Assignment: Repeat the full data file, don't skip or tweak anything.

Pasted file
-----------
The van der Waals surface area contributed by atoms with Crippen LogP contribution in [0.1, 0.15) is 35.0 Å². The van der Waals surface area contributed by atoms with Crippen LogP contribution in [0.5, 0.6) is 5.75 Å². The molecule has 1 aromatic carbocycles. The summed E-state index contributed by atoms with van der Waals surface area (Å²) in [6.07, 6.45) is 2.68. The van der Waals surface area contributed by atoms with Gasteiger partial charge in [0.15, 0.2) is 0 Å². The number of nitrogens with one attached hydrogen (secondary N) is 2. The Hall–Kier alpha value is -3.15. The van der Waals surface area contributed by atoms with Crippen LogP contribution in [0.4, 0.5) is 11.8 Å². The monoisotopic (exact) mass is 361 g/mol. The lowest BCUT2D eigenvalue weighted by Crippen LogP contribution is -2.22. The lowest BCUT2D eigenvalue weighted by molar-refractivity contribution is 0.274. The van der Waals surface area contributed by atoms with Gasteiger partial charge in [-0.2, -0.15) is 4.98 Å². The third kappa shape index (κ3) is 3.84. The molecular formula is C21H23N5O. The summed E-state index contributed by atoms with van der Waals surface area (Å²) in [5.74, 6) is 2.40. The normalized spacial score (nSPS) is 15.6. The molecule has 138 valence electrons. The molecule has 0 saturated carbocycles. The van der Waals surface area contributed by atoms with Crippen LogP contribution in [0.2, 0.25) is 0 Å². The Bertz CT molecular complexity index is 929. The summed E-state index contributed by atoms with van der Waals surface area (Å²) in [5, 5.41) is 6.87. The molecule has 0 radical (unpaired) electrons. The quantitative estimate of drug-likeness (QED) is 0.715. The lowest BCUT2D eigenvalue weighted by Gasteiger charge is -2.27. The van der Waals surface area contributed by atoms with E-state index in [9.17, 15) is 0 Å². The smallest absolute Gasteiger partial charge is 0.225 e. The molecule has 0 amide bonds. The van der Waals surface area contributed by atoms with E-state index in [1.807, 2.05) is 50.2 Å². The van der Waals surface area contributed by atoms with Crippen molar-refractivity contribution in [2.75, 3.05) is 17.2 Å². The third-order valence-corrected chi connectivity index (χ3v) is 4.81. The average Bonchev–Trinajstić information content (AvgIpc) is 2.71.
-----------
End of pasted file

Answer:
The van der Waals surface area contributed by atoms with Crippen LogP contribution in [0.1, 0.15) is 35.0 Å². The van der Waals surface area contributed by atoms with Crippen LogP contribution in [0.5, 0.6) is 5.75 Å². The molecule has 1 aromatic carbocycles. The summed E-state index contributed by atoms with van der Waals surface area (Å²) in [6.07, 6.45) is 2.68. The van der Waals surface area contributed by atoms with Gasteiger partial charge in [0.15, 0.2) is 0 Å². The number of nitrogens with one attached hydrogen (secondary N) is 2. The Hall–Kier alpha value is -3.15. The van der Waals surface area contributed by atoms with Crippen LogP contribution in [0.4, 0.5) is 11.8 Å². The monoisotopic (exact) mass is 361 g/mol. The lowest BCUT2D eigenvalue weighted by Crippen LogP contribution is -2.22. The lowest BCUT2D eigenvalue weighted by molar-refractivity contribution is 0.274. The van der Waals surface area contributed by atoms with Gasteiger partial charge in [-0.2, -0.15) is 4.98 Å². The third kappa shape index (κ3) is 3.84. The molecular formula is C21H23N5O. The summed E-state index contributed by atoms with van der Waals surface area (Å²) in [5.74, 6) is 2.40. The normalized spacial score (nSPS) is 15.6. The molecule has 138 valence electrons. The molecule has 0 saturated carbocycles. The van der Waals surface area contributed by atoms with Crippen LogP contribution in [0.2, 0.25) is 0 Å². The Bertz CT molecular complexity index is 929. The summed E-state index contributed by atoms with van der Waals surface area (Å²) in [5, 5.41) is 6.87. The molecule has 0 radical (unpaired) electrons. The quantitative estimate of drug-likeness (QED) is 0.715. The lowest BCUT2D eigenvalue weighted by Gasteiger charge is -2.27. The van der Waals surface area contributed by atoms with E-state index in [9.17, 15) is 0 Å². The smallest absolute Gasteiger partial charge is 0.225 e. The molecule has 0 amide bonds. The van der Waals surface area contributed by atoms with E-state index in [1.807, 2.05) is 50.2 Å². The van der Waals surface area contributed by atoms with Crippen molar-refractivity contribution in [2.75, 3.05) is 17.2 Å². The third-order valence-corrected chi connectivity index (χ3v) is 4.81. The average Bonchev–Trinajstić information content (AvgIpc) is 2.71.